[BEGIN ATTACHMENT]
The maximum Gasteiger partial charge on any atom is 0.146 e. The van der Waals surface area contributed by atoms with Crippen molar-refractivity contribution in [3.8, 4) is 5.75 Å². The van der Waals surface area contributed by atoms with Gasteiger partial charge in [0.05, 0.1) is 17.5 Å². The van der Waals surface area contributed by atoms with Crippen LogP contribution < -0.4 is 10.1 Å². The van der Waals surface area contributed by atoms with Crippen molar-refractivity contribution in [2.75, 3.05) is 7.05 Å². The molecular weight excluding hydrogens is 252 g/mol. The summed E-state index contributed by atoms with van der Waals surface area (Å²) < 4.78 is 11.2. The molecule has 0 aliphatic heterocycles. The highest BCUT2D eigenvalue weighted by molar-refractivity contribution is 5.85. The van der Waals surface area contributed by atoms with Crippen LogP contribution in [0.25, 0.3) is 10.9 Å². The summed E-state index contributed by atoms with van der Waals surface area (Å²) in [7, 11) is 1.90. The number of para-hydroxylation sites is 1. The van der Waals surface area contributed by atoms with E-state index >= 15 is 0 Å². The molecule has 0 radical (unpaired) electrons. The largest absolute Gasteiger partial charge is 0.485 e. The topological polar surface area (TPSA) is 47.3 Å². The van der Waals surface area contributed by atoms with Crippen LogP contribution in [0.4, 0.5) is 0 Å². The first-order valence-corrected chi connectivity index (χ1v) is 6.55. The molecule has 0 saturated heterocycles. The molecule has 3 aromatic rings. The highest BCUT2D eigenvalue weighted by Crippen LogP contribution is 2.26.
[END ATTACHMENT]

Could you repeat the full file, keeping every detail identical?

The maximum Gasteiger partial charge on any atom is 0.146 e. The van der Waals surface area contributed by atoms with Crippen molar-refractivity contribution in [3.8, 4) is 5.75 Å². The van der Waals surface area contributed by atoms with Gasteiger partial charge in [0.05, 0.1) is 17.5 Å². The van der Waals surface area contributed by atoms with Crippen LogP contribution < -0.4 is 10.1 Å². The van der Waals surface area contributed by atoms with Crippen molar-refractivity contribution in [2.75, 3.05) is 7.05 Å². The molecular weight excluding hydrogens is 252 g/mol. The summed E-state index contributed by atoms with van der Waals surface area (Å²) < 4.78 is 11.2. The molecule has 0 aliphatic heterocycles. The highest BCUT2D eigenvalue weighted by molar-refractivity contribution is 5.85. The van der Waals surface area contributed by atoms with Crippen LogP contribution in [0.25, 0.3) is 10.9 Å². The summed E-state index contributed by atoms with van der Waals surface area (Å²) in [7, 11) is 1.90. The number of para-hydroxylation sites is 1. The van der Waals surface area contributed by atoms with E-state index >= 15 is 0 Å². The molecule has 0 radical (unpaired) electrons. The largest absolute Gasteiger partial charge is 0.485 e. The topological polar surface area (TPSA) is 47.3 Å². The van der Waals surface area contributed by atoms with Crippen LogP contribution in [0.4, 0.5) is 0 Å². The first-order valence-corrected chi connectivity index (χ1v) is 6.55. The molecule has 0 saturated heterocycles. The molecule has 3 aromatic rings. The highest BCUT2D eigenvalue weighted by Crippen LogP contribution is 2.26.